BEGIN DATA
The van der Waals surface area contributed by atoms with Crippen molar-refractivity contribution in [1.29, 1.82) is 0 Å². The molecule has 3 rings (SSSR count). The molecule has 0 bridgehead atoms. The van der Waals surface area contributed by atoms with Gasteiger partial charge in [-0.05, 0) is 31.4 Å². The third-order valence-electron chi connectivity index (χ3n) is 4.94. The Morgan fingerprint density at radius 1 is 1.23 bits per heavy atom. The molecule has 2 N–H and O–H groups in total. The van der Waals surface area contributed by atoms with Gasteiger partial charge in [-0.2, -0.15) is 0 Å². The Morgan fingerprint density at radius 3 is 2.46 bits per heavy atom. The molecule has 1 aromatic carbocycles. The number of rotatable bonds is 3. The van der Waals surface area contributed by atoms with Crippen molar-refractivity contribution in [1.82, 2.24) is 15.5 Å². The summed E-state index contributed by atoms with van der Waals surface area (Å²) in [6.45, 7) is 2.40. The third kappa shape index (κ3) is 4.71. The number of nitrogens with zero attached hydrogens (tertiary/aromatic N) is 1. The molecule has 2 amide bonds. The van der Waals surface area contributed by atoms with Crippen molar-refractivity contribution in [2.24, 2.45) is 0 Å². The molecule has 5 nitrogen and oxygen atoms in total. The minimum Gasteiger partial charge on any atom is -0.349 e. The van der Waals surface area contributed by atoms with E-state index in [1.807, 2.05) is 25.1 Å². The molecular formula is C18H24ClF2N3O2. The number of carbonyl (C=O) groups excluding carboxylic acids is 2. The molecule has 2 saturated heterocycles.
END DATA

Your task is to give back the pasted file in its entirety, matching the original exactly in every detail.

The van der Waals surface area contributed by atoms with Crippen molar-refractivity contribution in [1.29, 1.82) is 0 Å². The molecule has 3 rings (SSSR count). The molecule has 0 bridgehead atoms. The van der Waals surface area contributed by atoms with Gasteiger partial charge in [-0.05, 0) is 31.4 Å². The third-order valence-electron chi connectivity index (χ3n) is 4.94. The Morgan fingerprint density at radius 1 is 1.23 bits per heavy atom. The molecule has 2 N–H and O–H groups in total. The van der Waals surface area contributed by atoms with Gasteiger partial charge in [-0.2, -0.15) is 0 Å². The Morgan fingerprint density at radius 3 is 2.46 bits per heavy atom. The molecule has 1 aromatic carbocycles. The number of rotatable bonds is 3. The van der Waals surface area contributed by atoms with Crippen molar-refractivity contribution in [1.82, 2.24) is 15.5 Å². The summed E-state index contributed by atoms with van der Waals surface area (Å²) in [6.45, 7) is 2.40. The third kappa shape index (κ3) is 4.71. The number of nitrogens with zero attached hydrogens (tertiary/aromatic N) is 1. The molecule has 2 amide bonds. The van der Waals surface area contributed by atoms with Crippen molar-refractivity contribution in [2.24, 2.45) is 0 Å². The molecule has 5 nitrogen and oxygen atoms in total. The minimum Gasteiger partial charge on any atom is -0.349 e. The van der Waals surface area contributed by atoms with E-state index in [1.807, 2.05) is 25.1 Å². The molecular formula is C18H24ClF2N3O2. The number of carbonyl (C=O) groups excluding carboxylic acids is 2. The molecule has 2 saturated heterocycles.